Jim Brown died the other day. The obits hailed him as perhaps the NFL’s greatest player. Hereabouts, his passing brings to mind the late Cookie Gilchrist, of the Buffalo Bills.
Gilchrist was the AFL’s Jim Brown.
In fact, Gilchrist felt he was better than Brown – and told him so.
“I told Jim Brown to his face that if I had stayed with the Browns, nobody would have heard of him,” Gilchrist once told the Pittsburgh Post-Gazette.
The Cleveland Browns signed Gilchrist in 1954, while he was still a high school student near Pittsburgh. But the NFL nixed the $5,500 contract because, the league said, 19 was too young to play pro football. So Gilchrist lost both the money and his amateur status. That meant he couldn’t play college football, either. He went to Canada instead.
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The game was almost 61 years ago in Buffalo, though what John Brown remembers of Ernie Davis has little to do with the play-by-play.
By 1962, when Gilchrist left the Toronto Argonauts to play for the Bills, he was 27. That season he gained 1,096 yards and was named AFL player of the year by the Associated Press. He gained nearly 1,000 yards for the Bills in 1963, and again in 1964. Then they traded him to the Denver Broncos for Billy Joe, another fullback.
Perhaps no other athlete in Buffalo pro sports history made a bigger splash in just three seasons than Gilchrist did. He was 6-foot-3, 250 pounds, with a legend larger than life. He clashed often with coach Lou Saban and owner Ralph Wilson, but Bills fans loved his Brown-like run-over-and-through-you style. Billy Shaw, the Hall of Fame guard, once told The Buffalo News: “I have scars in my back from when somebody would stalemate me at the line, and here comes Cookie from behind me. He didn’t care what color jersey you had on, he was going forward.”
If you are a Western New Yorker of a certain age, all this can be evoked with just five words: “Lookie, lookie – here comes Cookie!”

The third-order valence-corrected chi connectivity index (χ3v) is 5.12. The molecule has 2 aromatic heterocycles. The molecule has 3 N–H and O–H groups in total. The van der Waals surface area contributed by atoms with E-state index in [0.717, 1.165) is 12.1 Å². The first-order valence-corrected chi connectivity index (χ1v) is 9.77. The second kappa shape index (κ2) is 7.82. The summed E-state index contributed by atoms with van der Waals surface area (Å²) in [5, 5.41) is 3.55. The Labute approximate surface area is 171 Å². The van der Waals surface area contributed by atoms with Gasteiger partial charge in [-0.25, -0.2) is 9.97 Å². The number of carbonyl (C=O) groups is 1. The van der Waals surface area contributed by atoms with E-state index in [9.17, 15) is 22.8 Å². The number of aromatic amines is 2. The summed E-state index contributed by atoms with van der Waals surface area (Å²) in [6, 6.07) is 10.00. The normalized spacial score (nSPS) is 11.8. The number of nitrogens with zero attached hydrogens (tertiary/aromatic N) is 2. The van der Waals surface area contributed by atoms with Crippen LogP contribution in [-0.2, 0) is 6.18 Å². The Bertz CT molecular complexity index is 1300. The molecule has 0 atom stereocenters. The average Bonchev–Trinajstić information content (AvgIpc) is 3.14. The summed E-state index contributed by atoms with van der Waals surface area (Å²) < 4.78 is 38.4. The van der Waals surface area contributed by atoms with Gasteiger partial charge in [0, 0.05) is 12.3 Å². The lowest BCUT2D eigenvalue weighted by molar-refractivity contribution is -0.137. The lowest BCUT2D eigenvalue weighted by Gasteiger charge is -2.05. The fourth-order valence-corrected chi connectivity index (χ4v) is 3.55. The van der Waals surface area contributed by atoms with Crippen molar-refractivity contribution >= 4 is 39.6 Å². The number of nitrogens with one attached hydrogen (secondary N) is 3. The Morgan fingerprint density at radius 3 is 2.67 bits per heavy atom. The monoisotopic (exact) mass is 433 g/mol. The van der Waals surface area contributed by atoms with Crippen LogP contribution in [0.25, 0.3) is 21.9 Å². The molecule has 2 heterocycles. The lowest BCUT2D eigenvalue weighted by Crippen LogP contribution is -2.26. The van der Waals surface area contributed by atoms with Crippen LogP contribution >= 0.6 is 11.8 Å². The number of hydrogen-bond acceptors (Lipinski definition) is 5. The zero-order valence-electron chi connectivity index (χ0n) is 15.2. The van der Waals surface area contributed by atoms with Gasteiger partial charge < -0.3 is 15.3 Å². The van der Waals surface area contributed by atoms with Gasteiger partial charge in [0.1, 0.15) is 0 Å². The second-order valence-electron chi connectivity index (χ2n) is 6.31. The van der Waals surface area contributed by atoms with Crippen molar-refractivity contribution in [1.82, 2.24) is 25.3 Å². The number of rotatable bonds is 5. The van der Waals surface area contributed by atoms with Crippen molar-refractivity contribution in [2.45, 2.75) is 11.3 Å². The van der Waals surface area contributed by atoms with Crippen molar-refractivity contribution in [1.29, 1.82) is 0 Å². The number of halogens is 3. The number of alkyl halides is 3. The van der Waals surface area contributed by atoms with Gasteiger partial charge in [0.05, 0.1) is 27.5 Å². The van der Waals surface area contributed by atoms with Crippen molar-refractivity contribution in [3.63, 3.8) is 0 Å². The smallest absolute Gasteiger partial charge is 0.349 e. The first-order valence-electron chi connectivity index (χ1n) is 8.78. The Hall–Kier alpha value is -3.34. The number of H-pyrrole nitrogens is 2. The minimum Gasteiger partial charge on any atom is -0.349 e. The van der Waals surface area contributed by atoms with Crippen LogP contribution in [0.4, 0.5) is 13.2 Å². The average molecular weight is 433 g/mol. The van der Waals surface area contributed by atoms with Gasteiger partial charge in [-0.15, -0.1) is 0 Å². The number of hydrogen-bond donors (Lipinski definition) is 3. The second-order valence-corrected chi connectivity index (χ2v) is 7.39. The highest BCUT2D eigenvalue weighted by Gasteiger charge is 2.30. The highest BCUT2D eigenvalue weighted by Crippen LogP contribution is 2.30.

Brown died at 87; his family did not give a cause. Gilchrist, who was nine months older, died of bladder cancer in 2011, at 75. (Researchers at the Boston University CTE Center later found that Gilchrist also had a severe case of chronic traumatic encephalopathy, the neuro-degenerative disease often caused by repeated blows to the head.)
If only the Super Bowl had come two years earlier than it did, we could have seen the Bills versus the Browns – and Carlton Chester Gilchrist versus James Nathaniel Brown. As it was, Gilchrist gained 122 yards on just 16 carries in the AFL’s 1964 championship game, while Brown gained 114 yards on 27 carries in the NFL’s championship game. (The Bills beat the San Diego Chargers, 20-7, at War Memorial Stadium, and a day later the Browns beat the Baltimore Colts, 27-0, at Cleveland Stadium: Two title games, in two days, on one lake.)
Brown and Gilchrist once got into a scuffle while playing pickup basketball at Brown’s house in Los Angeles. That’s according to O.J. Simpson, who posted a video tweet Friday after learning of Brown’s death. Simpson said Brown once knocked former Bills wide receiver Marlin Briscoe “three feet into the garage door” for showing him up by dribbling through Brown’s legs on the way to a layup. Simpson said he also once saw Bubba Smith have an on-court confrontation with Brown. “The great Cookie Gilchrist, the same thing,” Simpson said. “They got into a physical confrontation because he was playing a little physical, and you can’t play physical with Jim.”
Hear, hear – for Carl Scheer.
Simpson was a college player when he first met Brown. “Of course, I was cocky and everything, and I said, ‘Man, I’m going to break all of your records, you just wait and see.’ Well, obviously I didn’t. I broke some of them, though. You know, the single-season one.”
It was Gilchrist who broke Brown’s single-game rushing record of 237 yards. Gilchrist ran 36 times for 243 yards and five touchdowns against the New York Jets at the Rockpile, in 1963. That was Daryle Lamonica’s first pro start at quarterback, and the game plan was to give the ball to Gilchrist early and often. As Lamonica told me in 2020, “I told Cookie Gilchrist the night before the game, ‘Hey, Cookie, you get a good night’s rest. We’re going to let you loose, big guy.’ ”
Gilchrist told reporters after the game, “It’s nice to have the record, but here’s how I feel: I like to play football, and I like to play on a winning team. So if I block, play on defense, or carry the water, that’s fine with me.”
Gilchrist could indeed do just about anything on a football field. He once told Saban he would play middle linebacker, though only for double the money.
“Cookie was better than Jim Brown,” Jack Kemp told The News in 2002. “Jim Brown is a good friend of mine, but Cookie in my opinion was better all-around. He could block. He could catch passes. He could tackle. He could kick field goals. Jim Brown was the greatest runner. Cookie was better all-around.”